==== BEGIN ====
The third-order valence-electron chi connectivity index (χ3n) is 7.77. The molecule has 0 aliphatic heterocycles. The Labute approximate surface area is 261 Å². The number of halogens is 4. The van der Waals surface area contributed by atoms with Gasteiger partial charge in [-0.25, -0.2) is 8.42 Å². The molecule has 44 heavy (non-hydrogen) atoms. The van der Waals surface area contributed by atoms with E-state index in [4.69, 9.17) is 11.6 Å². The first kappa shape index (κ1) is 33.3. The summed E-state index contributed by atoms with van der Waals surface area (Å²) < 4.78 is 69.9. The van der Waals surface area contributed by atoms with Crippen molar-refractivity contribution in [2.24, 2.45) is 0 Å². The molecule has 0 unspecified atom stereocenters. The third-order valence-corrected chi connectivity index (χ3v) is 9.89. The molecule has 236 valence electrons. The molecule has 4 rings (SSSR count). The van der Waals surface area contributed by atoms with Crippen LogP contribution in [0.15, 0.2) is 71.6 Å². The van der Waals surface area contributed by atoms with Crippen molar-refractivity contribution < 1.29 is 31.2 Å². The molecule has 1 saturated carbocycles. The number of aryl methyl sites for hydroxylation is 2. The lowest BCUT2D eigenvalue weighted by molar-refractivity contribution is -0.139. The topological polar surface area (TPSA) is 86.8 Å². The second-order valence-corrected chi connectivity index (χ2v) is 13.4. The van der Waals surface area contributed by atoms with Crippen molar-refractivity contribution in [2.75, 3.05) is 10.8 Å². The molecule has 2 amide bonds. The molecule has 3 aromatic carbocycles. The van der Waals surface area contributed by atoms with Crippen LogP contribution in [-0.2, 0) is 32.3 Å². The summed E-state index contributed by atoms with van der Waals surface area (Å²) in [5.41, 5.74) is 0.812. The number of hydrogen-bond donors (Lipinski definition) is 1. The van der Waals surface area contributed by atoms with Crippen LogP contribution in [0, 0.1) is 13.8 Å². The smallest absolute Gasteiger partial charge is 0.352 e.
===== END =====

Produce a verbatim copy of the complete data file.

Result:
The third-order valence-electron chi connectivity index (χ3n) is 7.77. The molecule has 0 aliphatic heterocycles. The Labute approximate surface area is 261 Å². The number of halogens is 4. The van der Waals surface area contributed by atoms with Gasteiger partial charge in [-0.25, -0.2) is 8.42 Å². The molecule has 44 heavy (non-hydrogen) atoms. The van der Waals surface area contributed by atoms with E-state index in [4.69, 9.17) is 11.6 Å². The first kappa shape index (κ1) is 33.3. The summed E-state index contributed by atoms with van der Waals surface area (Å²) < 4.78 is 69.9. The van der Waals surface area contributed by atoms with Crippen molar-refractivity contribution in [2.24, 2.45) is 0 Å². The molecule has 0 unspecified atom stereocenters. The third-order valence-corrected chi connectivity index (χ3v) is 9.89. The molecule has 236 valence electrons. The molecule has 4 rings (SSSR count). The van der Waals surface area contributed by atoms with Crippen LogP contribution in [0.15, 0.2) is 71.6 Å². The van der Waals surface area contributed by atoms with Crippen molar-refractivity contribution < 1.29 is 31.2 Å². The molecule has 1 saturated carbocycles. The number of aryl methyl sites for hydroxylation is 2. The lowest BCUT2D eigenvalue weighted by molar-refractivity contribution is -0.139. The topological polar surface area (TPSA) is 86.8 Å². The second-order valence-corrected chi connectivity index (χ2v) is 13.4. The van der Waals surface area contributed by atoms with Crippen molar-refractivity contribution in [2.75, 3.05) is 10.8 Å². The molecule has 2 amide bonds. The molecule has 3 aromatic carbocycles. The van der Waals surface area contributed by atoms with Crippen LogP contribution in [-0.2, 0) is 32.3 Å². The summed E-state index contributed by atoms with van der Waals surface area (Å²) in [5.41, 5.74) is 0.812. The number of hydrogen-bond donors (Lipinski definition) is 1. The van der Waals surface area contributed by atoms with Crippen LogP contribution in [0, 0.1) is 13.8 Å². The smallest absolute Gasteiger partial charge is 0.352 e.